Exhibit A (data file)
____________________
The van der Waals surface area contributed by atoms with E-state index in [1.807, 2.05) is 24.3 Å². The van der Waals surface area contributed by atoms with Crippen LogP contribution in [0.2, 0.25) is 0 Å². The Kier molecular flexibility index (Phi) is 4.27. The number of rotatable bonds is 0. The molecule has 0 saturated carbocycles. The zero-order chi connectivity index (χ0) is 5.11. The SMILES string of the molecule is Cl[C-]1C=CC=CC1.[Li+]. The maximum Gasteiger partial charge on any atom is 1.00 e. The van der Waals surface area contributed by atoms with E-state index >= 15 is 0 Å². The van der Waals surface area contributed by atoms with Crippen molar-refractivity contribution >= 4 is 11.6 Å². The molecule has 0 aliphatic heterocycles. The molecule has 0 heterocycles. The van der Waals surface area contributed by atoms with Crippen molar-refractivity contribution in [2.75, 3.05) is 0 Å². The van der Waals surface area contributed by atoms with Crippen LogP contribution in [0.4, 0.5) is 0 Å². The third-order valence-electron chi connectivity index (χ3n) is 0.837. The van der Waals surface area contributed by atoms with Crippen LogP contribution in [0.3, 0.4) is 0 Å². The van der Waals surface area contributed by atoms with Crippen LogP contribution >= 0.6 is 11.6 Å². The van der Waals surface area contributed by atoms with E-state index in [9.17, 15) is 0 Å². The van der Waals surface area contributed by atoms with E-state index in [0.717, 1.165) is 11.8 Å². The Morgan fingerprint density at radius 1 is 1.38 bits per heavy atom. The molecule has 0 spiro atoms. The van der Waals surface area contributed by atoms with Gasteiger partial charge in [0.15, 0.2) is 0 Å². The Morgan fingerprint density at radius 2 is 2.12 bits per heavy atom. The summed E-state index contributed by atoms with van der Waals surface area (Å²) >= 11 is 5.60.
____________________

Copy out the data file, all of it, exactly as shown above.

The van der Waals surface area contributed by atoms with E-state index in [1.807, 2.05) is 24.3 Å². The van der Waals surface area contributed by atoms with Crippen LogP contribution in [0.2, 0.25) is 0 Å². The Kier molecular flexibility index (Phi) is 4.27. The number of rotatable bonds is 0. The molecule has 0 saturated carbocycles. The zero-order chi connectivity index (χ0) is 5.11. The SMILES string of the molecule is Cl[C-]1C=CC=CC1.[Li+]. The maximum Gasteiger partial charge on any atom is 1.00 e. The van der Waals surface area contributed by atoms with E-state index >= 15 is 0 Å². The van der Waals surface area contributed by atoms with Crippen molar-refractivity contribution >= 4 is 11.6 Å². The molecule has 0 aliphatic heterocycles. The molecule has 0 heterocycles. The van der Waals surface area contributed by atoms with Crippen molar-refractivity contribution in [2.75, 3.05) is 0 Å². The van der Waals surface area contributed by atoms with Crippen LogP contribution in [0.4, 0.5) is 0 Å². The third-order valence-electron chi connectivity index (χ3n) is 0.837. The van der Waals surface area contributed by atoms with Crippen LogP contribution in [0.3, 0.4) is 0 Å². The van der Waals surface area contributed by atoms with Crippen LogP contribution >= 0.6 is 11.6 Å². The van der Waals surface area contributed by atoms with E-state index in [9.17, 15) is 0 Å². The van der Waals surface area contributed by atoms with E-state index in [0.717, 1.165) is 11.8 Å². The Morgan fingerprint density at radius 1 is 1.38 bits per heavy atom. The molecule has 0 spiro atoms. The van der Waals surface area contributed by atoms with Gasteiger partial charge in [0.15, 0.2) is 0 Å². The Morgan fingerprint density at radius 2 is 2.12 bits per heavy atom. The summed E-state index contributed by atoms with van der Waals surface area (Å²) >= 11 is 5.60.